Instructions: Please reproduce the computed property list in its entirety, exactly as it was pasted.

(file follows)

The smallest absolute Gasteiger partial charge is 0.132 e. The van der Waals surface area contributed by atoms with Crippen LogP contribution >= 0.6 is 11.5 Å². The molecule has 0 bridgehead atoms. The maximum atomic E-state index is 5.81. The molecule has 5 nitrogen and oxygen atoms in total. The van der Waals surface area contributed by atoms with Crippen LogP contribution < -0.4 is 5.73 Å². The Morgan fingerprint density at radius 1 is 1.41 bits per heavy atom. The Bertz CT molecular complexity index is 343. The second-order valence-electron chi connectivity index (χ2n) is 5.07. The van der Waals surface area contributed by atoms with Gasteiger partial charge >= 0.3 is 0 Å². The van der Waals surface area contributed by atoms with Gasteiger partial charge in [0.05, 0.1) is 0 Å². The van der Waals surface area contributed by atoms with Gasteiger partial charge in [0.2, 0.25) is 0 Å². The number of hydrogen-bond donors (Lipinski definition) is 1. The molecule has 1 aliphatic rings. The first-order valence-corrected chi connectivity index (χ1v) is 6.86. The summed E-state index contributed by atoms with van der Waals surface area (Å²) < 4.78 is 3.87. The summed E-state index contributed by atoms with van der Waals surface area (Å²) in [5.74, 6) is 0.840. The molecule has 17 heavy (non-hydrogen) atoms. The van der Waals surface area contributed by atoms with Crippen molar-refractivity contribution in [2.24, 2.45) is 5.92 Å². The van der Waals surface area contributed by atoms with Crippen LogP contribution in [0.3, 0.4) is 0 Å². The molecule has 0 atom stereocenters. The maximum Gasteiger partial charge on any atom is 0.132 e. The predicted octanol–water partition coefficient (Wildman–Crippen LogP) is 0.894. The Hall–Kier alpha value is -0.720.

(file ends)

The smallest absolute Gasteiger partial charge is 0.132 e. The van der Waals surface area contributed by atoms with Crippen LogP contribution >= 0.6 is 11.5 Å². The molecule has 0 bridgehead atoms. The maximum atomic E-state index is 5.81. The molecule has 5 nitrogen and oxygen atoms in total. The van der Waals surface area contributed by atoms with Crippen LogP contribution < -0.4 is 5.73 Å². The Morgan fingerprint density at radius 1 is 1.41 bits per heavy atom. The Bertz CT molecular complexity index is 343. The second-order valence-electron chi connectivity index (χ2n) is 5.07. The van der Waals surface area contributed by atoms with Gasteiger partial charge >= 0.3 is 0 Å². The van der Waals surface area contributed by atoms with Gasteiger partial charge in [0.05, 0.1) is 0 Å². The van der Waals surface area contributed by atoms with Gasteiger partial charge in [0.2, 0.25) is 0 Å². The number of hydrogen-bond donors (Lipinski definition) is 1. The molecule has 1 aliphatic rings. The first-order valence-corrected chi connectivity index (χ1v) is 6.86. The summed E-state index contributed by atoms with van der Waals surface area (Å²) < 4.78 is 3.87. The summed E-state index contributed by atoms with van der Waals surface area (Å²) in [5.74, 6) is 0.840. The molecule has 17 heavy (non-hydrogen) atoms. The van der Waals surface area contributed by atoms with Crippen molar-refractivity contribution in [2.24, 2.45) is 5.92 Å². The van der Waals surface area contributed by atoms with Crippen LogP contribution in [0.3, 0.4) is 0 Å². The molecule has 0 atom stereocenters. The maximum Gasteiger partial charge on any atom is 0.132 e. The predicted octanol–water partition coefficient (Wildman–Crippen LogP) is 0.894. The Hall–Kier alpha value is -0.720.